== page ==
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How Neuroscience Unlocks Our Mental Maps Of The Past

 
Each of us has moments from our past that we wish we could recall as clearly as when they happened, or unpleasant memories we would rather erase. But for those who have experienced truly traumatic events their memories can be a lifelong painful and debilitating burden. A revolution in the way we perceive memory is currently challenging previously held ideas in neuroscience that events from the past are neatly and immutably stored in our brains. Scientific studies have revealed a far more complex picture. A series of ground-breaking experiments prove that memory is something that we create and recreate depending on who we are at the time of remembering. At Falling Walls, Daniela Schiller, professor of neuroscience and psychiatry and director of the Schiller Lab at Icahn School of Medicine at Mount Sinai, will explain how we are able to navigate through memory much in the same way as we might navigate a map, and that emotions, such as threat and reward, may be disconnected from the memory that triggers them. These advances in memory research hold promise for people around the world struggling with trauma and addiction.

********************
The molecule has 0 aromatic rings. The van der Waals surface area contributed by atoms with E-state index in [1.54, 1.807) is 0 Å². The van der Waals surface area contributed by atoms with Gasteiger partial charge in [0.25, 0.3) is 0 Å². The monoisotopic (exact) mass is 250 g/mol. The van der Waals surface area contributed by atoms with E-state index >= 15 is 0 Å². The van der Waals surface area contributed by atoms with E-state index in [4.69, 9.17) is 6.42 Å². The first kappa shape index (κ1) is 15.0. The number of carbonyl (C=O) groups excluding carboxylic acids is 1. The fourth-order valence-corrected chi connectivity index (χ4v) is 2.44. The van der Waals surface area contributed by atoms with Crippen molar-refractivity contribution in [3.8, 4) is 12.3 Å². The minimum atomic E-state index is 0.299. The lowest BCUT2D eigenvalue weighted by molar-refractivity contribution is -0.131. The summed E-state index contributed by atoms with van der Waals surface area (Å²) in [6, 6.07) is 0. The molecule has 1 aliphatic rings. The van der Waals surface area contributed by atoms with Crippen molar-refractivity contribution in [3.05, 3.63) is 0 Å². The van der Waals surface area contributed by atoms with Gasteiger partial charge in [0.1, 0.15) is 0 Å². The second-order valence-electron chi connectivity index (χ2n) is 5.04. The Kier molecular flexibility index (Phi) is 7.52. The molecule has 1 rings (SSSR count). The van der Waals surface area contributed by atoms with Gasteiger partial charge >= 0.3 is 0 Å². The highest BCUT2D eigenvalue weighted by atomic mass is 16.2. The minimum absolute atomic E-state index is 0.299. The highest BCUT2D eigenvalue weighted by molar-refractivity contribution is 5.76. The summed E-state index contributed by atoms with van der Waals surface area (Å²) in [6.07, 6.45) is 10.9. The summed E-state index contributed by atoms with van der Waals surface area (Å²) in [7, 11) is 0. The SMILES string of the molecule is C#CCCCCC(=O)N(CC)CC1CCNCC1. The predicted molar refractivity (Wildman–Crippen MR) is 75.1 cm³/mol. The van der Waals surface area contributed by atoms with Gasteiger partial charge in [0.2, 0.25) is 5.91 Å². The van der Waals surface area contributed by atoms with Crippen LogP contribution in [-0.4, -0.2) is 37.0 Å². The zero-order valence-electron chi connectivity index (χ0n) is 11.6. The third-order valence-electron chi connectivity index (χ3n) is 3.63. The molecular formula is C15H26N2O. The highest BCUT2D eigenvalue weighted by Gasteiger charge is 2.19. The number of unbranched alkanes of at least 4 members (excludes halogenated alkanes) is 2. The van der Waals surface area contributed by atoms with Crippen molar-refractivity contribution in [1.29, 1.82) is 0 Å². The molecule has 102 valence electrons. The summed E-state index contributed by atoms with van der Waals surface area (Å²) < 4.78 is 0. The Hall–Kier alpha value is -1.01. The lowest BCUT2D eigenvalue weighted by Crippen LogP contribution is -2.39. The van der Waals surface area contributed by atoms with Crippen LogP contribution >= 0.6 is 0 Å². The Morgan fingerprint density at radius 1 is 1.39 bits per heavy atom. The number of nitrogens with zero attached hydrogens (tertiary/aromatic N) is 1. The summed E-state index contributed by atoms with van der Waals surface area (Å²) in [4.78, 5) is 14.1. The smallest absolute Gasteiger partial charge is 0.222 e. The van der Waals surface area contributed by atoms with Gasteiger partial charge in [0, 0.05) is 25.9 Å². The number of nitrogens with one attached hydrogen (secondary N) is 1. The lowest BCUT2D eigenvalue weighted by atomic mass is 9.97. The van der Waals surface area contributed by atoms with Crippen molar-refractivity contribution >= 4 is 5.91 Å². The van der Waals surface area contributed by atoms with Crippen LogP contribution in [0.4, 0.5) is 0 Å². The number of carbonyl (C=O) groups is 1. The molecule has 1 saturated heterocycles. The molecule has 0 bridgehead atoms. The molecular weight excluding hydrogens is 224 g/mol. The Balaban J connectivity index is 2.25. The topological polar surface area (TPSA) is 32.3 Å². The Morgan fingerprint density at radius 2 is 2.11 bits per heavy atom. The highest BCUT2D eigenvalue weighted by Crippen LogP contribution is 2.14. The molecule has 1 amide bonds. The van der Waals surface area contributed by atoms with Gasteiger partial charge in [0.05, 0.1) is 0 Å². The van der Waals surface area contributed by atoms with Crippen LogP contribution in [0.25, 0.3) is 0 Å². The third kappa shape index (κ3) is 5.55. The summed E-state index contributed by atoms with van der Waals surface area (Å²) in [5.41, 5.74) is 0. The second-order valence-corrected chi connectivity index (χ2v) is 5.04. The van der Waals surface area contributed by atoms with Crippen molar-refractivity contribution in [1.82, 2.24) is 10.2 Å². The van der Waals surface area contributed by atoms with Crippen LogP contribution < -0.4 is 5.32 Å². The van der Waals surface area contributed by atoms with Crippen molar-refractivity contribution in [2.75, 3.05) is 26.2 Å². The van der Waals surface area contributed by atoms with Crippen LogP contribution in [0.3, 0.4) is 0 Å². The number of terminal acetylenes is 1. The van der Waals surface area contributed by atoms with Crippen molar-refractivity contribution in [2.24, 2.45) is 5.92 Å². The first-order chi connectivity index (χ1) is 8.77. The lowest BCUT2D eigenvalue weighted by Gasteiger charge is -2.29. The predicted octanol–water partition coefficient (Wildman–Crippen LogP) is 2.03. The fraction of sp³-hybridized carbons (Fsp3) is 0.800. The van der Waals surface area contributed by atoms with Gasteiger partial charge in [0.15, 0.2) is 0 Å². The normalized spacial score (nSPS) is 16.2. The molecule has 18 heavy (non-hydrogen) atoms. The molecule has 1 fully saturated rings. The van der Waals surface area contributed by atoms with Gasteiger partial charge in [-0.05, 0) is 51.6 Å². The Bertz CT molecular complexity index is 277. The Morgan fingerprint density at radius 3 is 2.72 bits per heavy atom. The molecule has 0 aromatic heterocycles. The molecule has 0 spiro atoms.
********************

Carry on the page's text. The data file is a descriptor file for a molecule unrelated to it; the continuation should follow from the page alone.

Daniela Schiller

Icahn School of Medicine

Daniela Schiller is a professor of neuroscience and psychiatry and the director of the Schiller Lab at Icahn School of Medicine at Mount Sinai. Through a series of ground-breaking experiments, she proved that negative emotions, such as fear, grief and trauma, can be disconnected from the memory that triggers them. This changes the general  understanding of memory as immutable. Her research has shown that memory is something that we create and recreate depending on who we are at the time of remembering. Her research has the  potential to help people all over the world who have experienced traumatising events in making peace with their past and their memories.

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